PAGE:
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Sri Lankan Women Sell Kidneys to Repay Loans, UN Expert Says

Sri Lankan war widows and women in former conflict zones are being forced to sell their kidneys to pay loan sharks.

Sri Lankan war widows and women in former conflict zones are being forced to sell their kidneys to pay loan sharks, a U.N. expert said Tuesday, urging government intervention.

Juan Pablo Bohoslavsky, the U.N.’s independent expert on effects of debt on human rights, said that debt collectors were also demanding sexual favors.

“Women are at times exposed to psychological and physical violence by these collectors …,” he said in a statement after a visit to the island nation.

“I have also learned of cases of borrowers who have tried to sell their kidneys for money to repay loans,” he said without elaborating.

Sri Lanka is home to tens of thousands of war widows nine years after the 37-year civil conflict ended, many of them forced to use small “microfinance” loans to survive.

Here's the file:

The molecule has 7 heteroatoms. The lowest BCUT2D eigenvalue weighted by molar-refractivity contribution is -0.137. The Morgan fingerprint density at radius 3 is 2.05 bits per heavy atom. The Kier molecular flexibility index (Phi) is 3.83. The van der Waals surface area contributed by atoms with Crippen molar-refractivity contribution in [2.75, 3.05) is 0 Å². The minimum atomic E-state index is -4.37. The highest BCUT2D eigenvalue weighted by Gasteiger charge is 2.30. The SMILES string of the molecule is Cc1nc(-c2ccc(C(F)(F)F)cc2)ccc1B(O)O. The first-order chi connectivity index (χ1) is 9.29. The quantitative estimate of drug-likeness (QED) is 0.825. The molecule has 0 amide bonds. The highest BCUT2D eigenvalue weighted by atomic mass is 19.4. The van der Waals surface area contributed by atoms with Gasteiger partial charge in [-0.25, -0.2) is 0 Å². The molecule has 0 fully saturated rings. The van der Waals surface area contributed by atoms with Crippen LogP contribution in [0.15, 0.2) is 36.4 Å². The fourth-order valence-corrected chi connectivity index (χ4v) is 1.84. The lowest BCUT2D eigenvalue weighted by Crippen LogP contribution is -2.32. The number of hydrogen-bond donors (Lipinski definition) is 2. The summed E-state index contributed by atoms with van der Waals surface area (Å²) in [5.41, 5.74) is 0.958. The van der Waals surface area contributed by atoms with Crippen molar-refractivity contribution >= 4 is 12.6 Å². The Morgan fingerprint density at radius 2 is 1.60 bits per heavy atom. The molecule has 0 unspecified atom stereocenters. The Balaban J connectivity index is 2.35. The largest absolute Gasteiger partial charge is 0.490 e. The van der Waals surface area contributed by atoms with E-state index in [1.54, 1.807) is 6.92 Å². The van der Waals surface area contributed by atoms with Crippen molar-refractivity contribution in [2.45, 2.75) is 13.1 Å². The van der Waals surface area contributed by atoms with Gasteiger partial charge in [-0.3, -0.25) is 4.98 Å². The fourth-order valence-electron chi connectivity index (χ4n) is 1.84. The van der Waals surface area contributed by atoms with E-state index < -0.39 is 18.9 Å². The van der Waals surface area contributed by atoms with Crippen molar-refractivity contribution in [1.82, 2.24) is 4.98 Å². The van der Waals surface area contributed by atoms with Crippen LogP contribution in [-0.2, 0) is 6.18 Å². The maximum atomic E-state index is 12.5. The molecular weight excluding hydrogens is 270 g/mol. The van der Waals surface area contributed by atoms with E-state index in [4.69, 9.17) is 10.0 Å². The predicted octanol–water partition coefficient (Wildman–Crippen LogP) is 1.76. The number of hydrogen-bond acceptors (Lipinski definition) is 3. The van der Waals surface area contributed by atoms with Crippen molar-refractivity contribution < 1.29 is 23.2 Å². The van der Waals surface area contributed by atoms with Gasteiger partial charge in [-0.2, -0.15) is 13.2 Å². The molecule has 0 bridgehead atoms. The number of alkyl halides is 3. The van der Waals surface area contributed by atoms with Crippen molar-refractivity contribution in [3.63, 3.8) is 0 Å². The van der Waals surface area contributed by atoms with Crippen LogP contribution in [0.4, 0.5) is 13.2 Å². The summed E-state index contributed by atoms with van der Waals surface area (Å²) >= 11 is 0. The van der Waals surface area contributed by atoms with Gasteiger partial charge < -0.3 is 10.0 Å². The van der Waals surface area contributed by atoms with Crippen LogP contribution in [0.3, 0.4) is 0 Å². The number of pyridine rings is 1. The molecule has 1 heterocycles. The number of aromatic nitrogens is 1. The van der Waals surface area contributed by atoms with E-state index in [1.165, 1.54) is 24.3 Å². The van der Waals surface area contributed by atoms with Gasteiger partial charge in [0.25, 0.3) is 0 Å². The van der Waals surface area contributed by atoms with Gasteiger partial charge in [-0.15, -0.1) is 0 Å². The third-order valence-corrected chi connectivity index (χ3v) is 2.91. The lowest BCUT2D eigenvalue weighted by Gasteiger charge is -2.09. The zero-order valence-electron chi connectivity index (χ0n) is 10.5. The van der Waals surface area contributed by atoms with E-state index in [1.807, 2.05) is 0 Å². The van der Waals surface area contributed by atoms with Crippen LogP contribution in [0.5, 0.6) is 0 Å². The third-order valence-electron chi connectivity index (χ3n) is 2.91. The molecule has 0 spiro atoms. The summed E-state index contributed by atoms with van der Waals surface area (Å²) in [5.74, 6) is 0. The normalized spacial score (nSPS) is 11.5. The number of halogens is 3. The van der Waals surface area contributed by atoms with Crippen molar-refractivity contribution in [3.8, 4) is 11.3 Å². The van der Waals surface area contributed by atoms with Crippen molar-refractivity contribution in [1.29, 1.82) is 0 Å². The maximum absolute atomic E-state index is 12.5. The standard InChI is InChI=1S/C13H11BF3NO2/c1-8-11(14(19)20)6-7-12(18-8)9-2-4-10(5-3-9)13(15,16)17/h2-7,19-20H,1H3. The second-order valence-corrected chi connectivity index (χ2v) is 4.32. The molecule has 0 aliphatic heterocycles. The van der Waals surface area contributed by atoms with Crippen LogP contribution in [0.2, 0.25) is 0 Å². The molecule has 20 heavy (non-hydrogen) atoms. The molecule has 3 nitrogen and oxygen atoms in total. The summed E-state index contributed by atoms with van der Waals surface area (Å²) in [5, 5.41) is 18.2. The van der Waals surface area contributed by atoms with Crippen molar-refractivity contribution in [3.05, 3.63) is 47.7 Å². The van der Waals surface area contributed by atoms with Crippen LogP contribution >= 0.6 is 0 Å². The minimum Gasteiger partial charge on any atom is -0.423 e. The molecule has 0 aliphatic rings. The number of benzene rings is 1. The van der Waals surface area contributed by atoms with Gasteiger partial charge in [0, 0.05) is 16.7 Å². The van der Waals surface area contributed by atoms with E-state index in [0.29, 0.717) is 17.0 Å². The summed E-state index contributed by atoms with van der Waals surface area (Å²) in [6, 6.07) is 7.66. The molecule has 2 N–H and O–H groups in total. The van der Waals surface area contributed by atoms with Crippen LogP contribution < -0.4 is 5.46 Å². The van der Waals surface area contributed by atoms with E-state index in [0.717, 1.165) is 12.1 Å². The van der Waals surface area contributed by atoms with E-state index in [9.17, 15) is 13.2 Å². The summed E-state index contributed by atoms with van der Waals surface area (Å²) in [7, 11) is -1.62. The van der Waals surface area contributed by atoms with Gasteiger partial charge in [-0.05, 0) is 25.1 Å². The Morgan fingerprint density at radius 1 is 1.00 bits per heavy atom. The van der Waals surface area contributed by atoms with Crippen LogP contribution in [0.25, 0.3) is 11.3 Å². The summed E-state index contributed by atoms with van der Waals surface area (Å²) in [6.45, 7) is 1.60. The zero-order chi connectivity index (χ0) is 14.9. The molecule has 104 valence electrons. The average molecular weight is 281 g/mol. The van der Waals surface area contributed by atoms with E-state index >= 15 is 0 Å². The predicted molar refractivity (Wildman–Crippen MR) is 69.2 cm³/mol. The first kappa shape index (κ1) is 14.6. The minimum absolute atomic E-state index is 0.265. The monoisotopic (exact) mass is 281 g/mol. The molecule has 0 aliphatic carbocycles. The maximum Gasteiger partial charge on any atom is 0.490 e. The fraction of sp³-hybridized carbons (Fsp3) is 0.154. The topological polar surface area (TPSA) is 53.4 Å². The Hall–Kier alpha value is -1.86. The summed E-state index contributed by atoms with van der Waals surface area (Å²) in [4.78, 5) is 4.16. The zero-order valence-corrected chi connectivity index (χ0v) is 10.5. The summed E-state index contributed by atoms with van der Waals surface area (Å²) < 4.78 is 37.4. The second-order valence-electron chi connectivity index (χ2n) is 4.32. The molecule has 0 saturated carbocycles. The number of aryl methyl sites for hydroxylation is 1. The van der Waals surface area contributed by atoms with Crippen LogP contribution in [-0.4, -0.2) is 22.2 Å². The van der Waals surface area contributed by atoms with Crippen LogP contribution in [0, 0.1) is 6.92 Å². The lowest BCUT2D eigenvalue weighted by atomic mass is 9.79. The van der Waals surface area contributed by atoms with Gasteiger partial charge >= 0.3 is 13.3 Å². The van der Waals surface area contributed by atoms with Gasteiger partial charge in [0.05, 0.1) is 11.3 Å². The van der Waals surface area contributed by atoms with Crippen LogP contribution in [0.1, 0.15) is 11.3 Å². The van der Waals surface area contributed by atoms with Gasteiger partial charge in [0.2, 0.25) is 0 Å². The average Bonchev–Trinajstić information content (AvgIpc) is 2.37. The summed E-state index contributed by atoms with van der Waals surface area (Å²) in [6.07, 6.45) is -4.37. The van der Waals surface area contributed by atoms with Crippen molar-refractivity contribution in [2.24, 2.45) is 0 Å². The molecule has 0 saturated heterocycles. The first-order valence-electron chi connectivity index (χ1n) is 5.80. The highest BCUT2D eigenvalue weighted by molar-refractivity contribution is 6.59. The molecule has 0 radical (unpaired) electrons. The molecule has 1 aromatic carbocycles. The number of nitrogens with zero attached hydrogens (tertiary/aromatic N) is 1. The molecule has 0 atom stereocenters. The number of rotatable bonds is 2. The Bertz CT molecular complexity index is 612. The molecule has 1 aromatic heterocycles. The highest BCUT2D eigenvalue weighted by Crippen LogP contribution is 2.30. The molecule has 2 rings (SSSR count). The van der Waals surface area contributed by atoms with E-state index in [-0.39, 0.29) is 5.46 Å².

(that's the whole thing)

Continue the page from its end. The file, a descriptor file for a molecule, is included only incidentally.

Local media reports have said that dozens of indebted women in the battle-scarred north, which is also in the grip of drought, have committed suicide.

Bohoslavsky said that loan sharks are also demanding annual interest rates of up to 220 percent.

Less than two months ago the government waived debts for 200,000 women who were unable to repay loans and capped lending rates at 30 percent.

But Bohoslavsky said that Colombo should go further and write off debts for men as well as women and impose tougher rules for lending.

Official figures show that total outstanding microfinance loans amount to about 9 billion rupees ($56.25 million).

Sri Lanka’s economy grew at 3.1 percent in 2017, its slowest rate in 16 years, but is forecast to expand by five percent this year.

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